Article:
Simplifying Income Tax scrutiny with E-Assessments TAXCONCEPT

Just because you filed your income-tax return (ITR) by July 31 doesn’t mean your case is closed. Once the return is filed, tax authorities may select certain tax returns for detailed scrutiny and request that the individual submit documents evidencing the claims made in the return of income, referred to as an assessment. Earlier, the assessments were carried out by personal representations/visits to tax offices and the physical filing of submissions.

Recently, the government introduced the concept of faceless assessments, whereby scrutiny assessments are carried out in a faceless manner, that is, without any physical meeting or submission of physical documents. The National Faceless Assessment Centre (NFAC), along with other centres and units, have been established by the Central Board of Direct Taxes (CBDT).
Faceless assessments seek to eliminate the human interface between the taxpayer and the income tax department. The faceless assessment scheme lays down the procedure to carry out such an assessment in electronic mode.

Procedure for making e-assessment
Once the case is selected for scrutiny, the NFAC will issue a digitally signed notice to the individual on his/her registered email ID as well as in the registered account with the e-filing portal ( NFAC may also inform the individual that the assessment will be completed in accordance with the provisions of faceless assessment.

The individual can view the notice on the e-filing portal (www. After logging in, the notice can be seen at the e-proceedings option under ‘pending action’, under the “for your action” tab. The reply to the notices is to be filed through the e-filing account only.

If the individual needs additional time to collate information, he may seek adjournment through the e-filing portal under the assessment tab. The maximum period for which an adjournment can be sought is 15 days.
While submitting the response, there is an option to select whether the response submitted is a “Partial response” or a “Full response”. The response to the notice can be provided in the space provided therein (with a limitation of words). Further, a written response submission along with supporting documents can be attached as an annexure. However, while uploading the document, one has to ensure that the size of the document being submitted does not exceed 50 MB.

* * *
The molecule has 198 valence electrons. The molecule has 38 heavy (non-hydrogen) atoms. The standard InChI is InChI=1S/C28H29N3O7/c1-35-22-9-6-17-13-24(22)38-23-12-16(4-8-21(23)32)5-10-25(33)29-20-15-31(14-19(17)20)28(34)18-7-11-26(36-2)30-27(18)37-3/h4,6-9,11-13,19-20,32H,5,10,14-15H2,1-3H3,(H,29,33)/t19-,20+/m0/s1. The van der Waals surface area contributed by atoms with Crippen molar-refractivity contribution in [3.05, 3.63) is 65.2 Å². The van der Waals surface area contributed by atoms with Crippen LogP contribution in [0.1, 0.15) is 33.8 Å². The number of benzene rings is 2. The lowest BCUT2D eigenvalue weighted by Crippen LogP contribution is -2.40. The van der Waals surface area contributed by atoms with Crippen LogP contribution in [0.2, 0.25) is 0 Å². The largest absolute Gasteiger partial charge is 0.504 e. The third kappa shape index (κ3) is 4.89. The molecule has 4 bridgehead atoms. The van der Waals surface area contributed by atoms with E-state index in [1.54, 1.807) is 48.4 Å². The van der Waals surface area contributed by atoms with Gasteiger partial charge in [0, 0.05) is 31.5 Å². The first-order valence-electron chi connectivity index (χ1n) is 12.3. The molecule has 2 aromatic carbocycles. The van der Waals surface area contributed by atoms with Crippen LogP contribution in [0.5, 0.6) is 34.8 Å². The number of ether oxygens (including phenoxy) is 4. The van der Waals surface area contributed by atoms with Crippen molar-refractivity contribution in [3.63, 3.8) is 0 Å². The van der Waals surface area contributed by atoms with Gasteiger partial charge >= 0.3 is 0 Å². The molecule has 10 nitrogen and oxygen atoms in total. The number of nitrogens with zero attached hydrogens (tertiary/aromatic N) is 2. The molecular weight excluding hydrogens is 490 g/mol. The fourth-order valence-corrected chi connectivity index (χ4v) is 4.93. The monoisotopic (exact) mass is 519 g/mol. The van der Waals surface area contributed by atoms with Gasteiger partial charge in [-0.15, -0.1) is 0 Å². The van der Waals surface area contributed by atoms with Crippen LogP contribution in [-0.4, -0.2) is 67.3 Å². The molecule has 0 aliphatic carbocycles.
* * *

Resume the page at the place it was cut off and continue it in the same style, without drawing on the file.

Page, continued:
Tax authorities will go through the information submitted on the back end. If the tax authorities are not satisfied with the response or need further information based on the documents provided, they may issue another notice to seek additional details on the same portal and email ID of the individual. The individual may also request a personal hearing through video conferencing. If the individual’s request is approved under the applicable guidelines, the hearing will be conducted through video conferencing only.

What to do after your response is submitted
Once the final response is received by the NFAC:

If, after getting your response, the NFAC is satisfied with the submission and documents, the tax authorities will issue a final assessment order; or
If the authorities are not satisfied with the submission, i.e., if the NFAC proposes to increase the income/reduce the loss and raise demand, it will issue a draft assessment order.

In response to the draft assessment order, the individual may choose to either file his objection to the variation with the Dispute Resolution Panel (DRP) or may wait for 30 days for the assessing officer to pass the final order and subsequently file an appeal with the Commissioner of Income Tax (Appeals) within 30 days of receipt of the final assessment order.

The change in the process of conducting assessments in a faceless manner has made it easier for individuals to make representations without any personal appearance. Further, it is also a welcome move by the government to promote transparency and accountability.

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